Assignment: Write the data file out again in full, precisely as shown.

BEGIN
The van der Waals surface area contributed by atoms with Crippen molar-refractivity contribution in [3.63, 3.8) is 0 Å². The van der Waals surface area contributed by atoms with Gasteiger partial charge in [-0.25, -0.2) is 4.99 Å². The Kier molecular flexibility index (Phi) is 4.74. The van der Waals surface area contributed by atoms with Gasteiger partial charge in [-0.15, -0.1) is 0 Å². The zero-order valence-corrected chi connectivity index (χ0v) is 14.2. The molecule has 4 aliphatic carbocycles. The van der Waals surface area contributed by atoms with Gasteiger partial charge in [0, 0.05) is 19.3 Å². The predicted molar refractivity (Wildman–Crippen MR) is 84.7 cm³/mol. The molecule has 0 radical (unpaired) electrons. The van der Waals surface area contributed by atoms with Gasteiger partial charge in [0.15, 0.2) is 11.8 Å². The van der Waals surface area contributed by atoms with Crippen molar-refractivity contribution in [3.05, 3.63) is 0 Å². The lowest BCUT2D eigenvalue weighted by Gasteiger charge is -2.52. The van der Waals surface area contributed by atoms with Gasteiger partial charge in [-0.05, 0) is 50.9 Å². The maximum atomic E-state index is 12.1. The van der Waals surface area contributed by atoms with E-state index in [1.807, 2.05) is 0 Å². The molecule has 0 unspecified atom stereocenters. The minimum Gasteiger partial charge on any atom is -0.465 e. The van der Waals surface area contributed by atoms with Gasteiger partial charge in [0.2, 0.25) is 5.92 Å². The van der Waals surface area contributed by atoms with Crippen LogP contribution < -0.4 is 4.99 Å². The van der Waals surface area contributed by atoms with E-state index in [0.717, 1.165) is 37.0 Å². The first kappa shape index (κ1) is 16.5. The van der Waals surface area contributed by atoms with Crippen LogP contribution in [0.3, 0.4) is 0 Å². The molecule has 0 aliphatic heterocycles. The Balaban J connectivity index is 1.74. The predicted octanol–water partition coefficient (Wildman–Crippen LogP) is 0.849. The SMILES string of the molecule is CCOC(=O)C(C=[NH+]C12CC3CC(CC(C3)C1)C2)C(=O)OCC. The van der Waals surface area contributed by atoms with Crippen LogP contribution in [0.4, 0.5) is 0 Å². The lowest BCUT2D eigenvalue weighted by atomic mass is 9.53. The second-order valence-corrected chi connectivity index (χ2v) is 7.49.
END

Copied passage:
The van der Waals surface area contributed by atoms with Crippen molar-refractivity contribution in [3.63, 3.8) is 0 Å². The van der Waals surface area contributed by atoms with Gasteiger partial charge in [-0.25, -0.2) is 4.99 Å². The Kier molecular flexibility index (Phi) is 4.74. The van der Waals surface area contributed by atoms with Gasteiger partial charge in [-0.15, -0.1) is 0 Å². The zero-order valence-corrected chi connectivity index (χ0v) is 14.2. The molecule has 4 aliphatic carbocycles. The van der Waals surface area contributed by atoms with Gasteiger partial charge in [0, 0.05) is 19.3 Å². The predicted molar refractivity (Wildman–Crippen MR) is 84.7 cm³/mol. The molecule has 0 radical (unpaired) electrons. The van der Waals surface area contributed by atoms with Gasteiger partial charge in [0.15, 0.2) is 11.8 Å². The van der Waals surface area contributed by atoms with Crippen molar-refractivity contribution in [3.05, 3.63) is 0 Å². The lowest BCUT2D eigenvalue weighted by Gasteiger charge is -2.52. The van der Waals surface area contributed by atoms with Gasteiger partial charge in [-0.05, 0) is 50.9 Å². The maximum atomic E-state index is 12.1. The van der Waals surface area contributed by atoms with E-state index in [1.807, 2.05) is 0 Å². The molecule has 0 unspecified atom stereocenters. The minimum Gasteiger partial charge on any atom is -0.465 e. The van der Waals surface area contributed by atoms with Gasteiger partial charge in [0.2, 0.25) is 5.92 Å². The van der Waals surface area contributed by atoms with Crippen LogP contribution < -0.4 is 4.99 Å². The van der Waals surface area contributed by atoms with E-state index in [0.717, 1.165) is 37.0 Å². The first kappa shape index (κ1) is 16.5. The van der Waals surface area contributed by atoms with Crippen LogP contribution in [0.3, 0.4) is 0 Å². The molecule has 0 aliphatic heterocycles. The Balaban J connectivity index is 1.74. The predicted octanol–water partition coefficient (Wildman–Crippen LogP) is 0.849. The SMILES string of the molecule is CCOC(=O)C(C=[NH+]C12CC3CC(CC(C3)C1)C2)C(=O)OCC. The van der Waals surface area contributed by atoms with Crippen LogP contribution in [0.4, 0.5) is 0 Å². The lowest BCUT2D eigenvalue weighted by atomic mass is 9.53. The second-order valence-corrected chi connectivity index (χ2v) is 7.49.